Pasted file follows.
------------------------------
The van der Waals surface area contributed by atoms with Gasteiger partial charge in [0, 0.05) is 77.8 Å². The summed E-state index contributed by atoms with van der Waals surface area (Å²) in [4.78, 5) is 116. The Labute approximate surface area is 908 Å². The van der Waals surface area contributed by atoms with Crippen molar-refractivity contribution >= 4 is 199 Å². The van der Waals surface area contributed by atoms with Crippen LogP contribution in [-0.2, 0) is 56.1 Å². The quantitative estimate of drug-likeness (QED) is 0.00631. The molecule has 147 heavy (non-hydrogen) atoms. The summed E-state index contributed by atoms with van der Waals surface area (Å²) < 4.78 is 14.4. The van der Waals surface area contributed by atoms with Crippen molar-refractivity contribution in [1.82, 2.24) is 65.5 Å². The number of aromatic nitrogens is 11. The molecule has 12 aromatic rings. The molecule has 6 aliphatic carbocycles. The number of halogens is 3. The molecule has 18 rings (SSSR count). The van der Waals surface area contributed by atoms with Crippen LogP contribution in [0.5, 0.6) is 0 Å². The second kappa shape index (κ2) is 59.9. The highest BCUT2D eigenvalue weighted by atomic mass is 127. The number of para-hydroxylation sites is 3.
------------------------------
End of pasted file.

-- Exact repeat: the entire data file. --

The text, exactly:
The van der Waals surface area contributed by atoms with Gasteiger partial charge in [0, 0.05) is 77.8 Å². The summed E-state index contributed by atoms with van der Waals surface area (Å²) in [4.78, 5) is 116. The Labute approximate surface area is 908 Å². The van der Waals surface area contributed by atoms with Crippen molar-refractivity contribution >= 4 is 199 Å². The van der Waals surface area contributed by atoms with Crippen LogP contribution in [-0.2, 0) is 56.1 Å². The quantitative estimate of drug-likeness (QED) is 0.00631. The molecule has 147 heavy (non-hydrogen) atoms. The summed E-state index contributed by atoms with van der Waals surface area (Å²) < 4.78 is 14.4. The van der Waals surface area contributed by atoms with Crippen molar-refractivity contribution in [1.82, 2.24) is 65.5 Å². The number of aromatic nitrogens is 11. The molecule has 12 aromatic rings. The molecule has 6 aliphatic carbocycles. The number of halogens is 3. The molecule has 18 rings (SSSR count). The van der Waals surface area contributed by atoms with Crippen LogP contribution in [0.5, 0.6) is 0 Å². The second kappa shape index (κ2) is 59.9. The highest BCUT2D eigenvalue weighted by atomic mass is 127. The number of para-hydroxylation sites is 3.